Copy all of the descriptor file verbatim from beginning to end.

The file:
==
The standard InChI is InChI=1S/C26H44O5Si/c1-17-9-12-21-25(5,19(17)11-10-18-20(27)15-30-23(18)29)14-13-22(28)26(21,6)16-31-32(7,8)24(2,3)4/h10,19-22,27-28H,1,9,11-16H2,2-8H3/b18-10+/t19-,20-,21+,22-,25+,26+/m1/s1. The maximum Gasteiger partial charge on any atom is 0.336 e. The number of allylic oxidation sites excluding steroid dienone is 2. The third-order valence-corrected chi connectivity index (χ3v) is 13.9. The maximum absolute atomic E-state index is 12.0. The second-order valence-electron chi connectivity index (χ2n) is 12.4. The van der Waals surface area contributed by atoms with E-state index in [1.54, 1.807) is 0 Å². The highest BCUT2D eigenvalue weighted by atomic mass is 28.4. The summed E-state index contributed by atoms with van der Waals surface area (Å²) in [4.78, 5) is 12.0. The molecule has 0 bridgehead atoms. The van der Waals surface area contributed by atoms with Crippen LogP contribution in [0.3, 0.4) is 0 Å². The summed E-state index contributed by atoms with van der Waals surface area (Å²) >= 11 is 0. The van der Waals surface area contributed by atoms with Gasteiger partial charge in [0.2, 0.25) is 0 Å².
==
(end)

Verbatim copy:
The standard InChI is InChI=1S/C26H44O5Si/c1-17-9-12-21-25(5,19(17)11-10-18-20(27)15-30-23(18)29)14-13-22(28)26(21,6)16-31-32(7,8)24(2,3)4/h10,19-22,27-28H,1,9,11-16H2,2-8H3/b18-10+/t19-,20-,21+,22-,25+,26+/m1/s1. The maximum Gasteiger partial charge on any atom is 0.336 e. The number of allylic oxidation sites excluding steroid dienone is 2. The third-order valence-corrected chi connectivity index (χ3v) is 13.9. The maximum absolute atomic E-state index is 12.0. The second-order valence-electron chi connectivity index (χ2n) is 12.4. The van der Waals surface area contributed by atoms with E-state index in [1.54, 1.807) is 0 Å². The highest BCUT2D eigenvalue weighted by atomic mass is 28.4. The summed E-state index contributed by atoms with van der Waals surface area (Å²) in [4.78, 5) is 12.0. The molecule has 0 bridgehead atoms. The van der Waals surface area contributed by atoms with Crippen LogP contribution in [0.3, 0.4) is 0 Å². The summed E-state index contributed by atoms with van der Waals surface area (Å²) >= 11 is 0. The van der Waals surface area contributed by atoms with Gasteiger partial charge in [0.2, 0.25) is 0 Å².